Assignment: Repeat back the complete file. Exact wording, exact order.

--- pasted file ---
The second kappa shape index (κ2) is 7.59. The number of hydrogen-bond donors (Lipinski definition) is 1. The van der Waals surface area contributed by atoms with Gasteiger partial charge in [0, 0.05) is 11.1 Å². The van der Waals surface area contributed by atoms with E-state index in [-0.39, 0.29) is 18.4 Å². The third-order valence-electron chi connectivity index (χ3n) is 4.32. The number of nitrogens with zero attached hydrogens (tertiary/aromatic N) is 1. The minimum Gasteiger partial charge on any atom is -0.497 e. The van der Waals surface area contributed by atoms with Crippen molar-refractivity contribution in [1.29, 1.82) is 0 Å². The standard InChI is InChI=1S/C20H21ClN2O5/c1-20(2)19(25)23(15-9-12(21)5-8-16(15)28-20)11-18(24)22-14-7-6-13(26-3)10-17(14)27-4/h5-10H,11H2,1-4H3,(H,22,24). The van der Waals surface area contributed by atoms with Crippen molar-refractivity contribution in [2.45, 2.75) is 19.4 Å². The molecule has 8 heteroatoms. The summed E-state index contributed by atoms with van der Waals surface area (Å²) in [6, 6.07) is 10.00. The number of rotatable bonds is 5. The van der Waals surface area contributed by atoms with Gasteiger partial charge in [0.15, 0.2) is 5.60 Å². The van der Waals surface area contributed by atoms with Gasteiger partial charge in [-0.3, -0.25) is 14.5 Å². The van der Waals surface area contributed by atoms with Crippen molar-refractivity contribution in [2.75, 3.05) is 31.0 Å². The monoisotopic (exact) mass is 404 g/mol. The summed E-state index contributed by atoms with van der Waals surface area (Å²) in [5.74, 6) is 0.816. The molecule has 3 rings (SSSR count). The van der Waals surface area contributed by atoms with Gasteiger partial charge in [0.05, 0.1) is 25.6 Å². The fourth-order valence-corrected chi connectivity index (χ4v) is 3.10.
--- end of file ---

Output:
The second kappa shape index (κ2) is 7.59. The number of hydrogen-bond donors (Lipinski definition) is 1. The van der Waals surface area contributed by atoms with Gasteiger partial charge in [0, 0.05) is 11.1 Å². The van der Waals surface area contributed by atoms with E-state index in [-0.39, 0.29) is 18.4 Å². The third-order valence-electron chi connectivity index (χ3n) is 4.32. The number of nitrogens with zero attached hydrogens (tertiary/aromatic N) is 1. The minimum Gasteiger partial charge on any atom is -0.497 e. The van der Waals surface area contributed by atoms with Crippen molar-refractivity contribution in [1.29, 1.82) is 0 Å². The standard InChI is InChI=1S/C20H21ClN2O5/c1-20(2)19(25)23(15-9-12(21)5-8-16(15)28-20)11-18(24)22-14-7-6-13(26-3)10-17(14)27-4/h5-10H,11H2,1-4H3,(H,22,24). The van der Waals surface area contributed by atoms with Crippen molar-refractivity contribution in [2.45, 2.75) is 19.4 Å². The molecule has 8 heteroatoms. The summed E-state index contributed by atoms with van der Waals surface area (Å²) in [6, 6.07) is 10.00. The number of rotatable bonds is 5. The van der Waals surface area contributed by atoms with Gasteiger partial charge in [0.15, 0.2) is 5.60 Å². The van der Waals surface area contributed by atoms with Gasteiger partial charge in [-0.3, -0.25) is 14.5 Å². The van der Waals surface area contributed by atoms with Crippen molar-refractivity contribution in [2.75, 3.05) is 31.0 Å². The monoisotopic (exact) mass is 404 g/mol. The summed E-state index contributed by atoms with van der Waals surface area (Å²) in [5.74, 6) is 0.816. The molecule has 3 rings (SSSR count). The van der Waals surface area contributed by atoms with Gasteiger partial charge in [0.05, 0.1) is 25.6 Å². The fourth-order valence-corrected chi connectivity index (χ4v) is 3.10.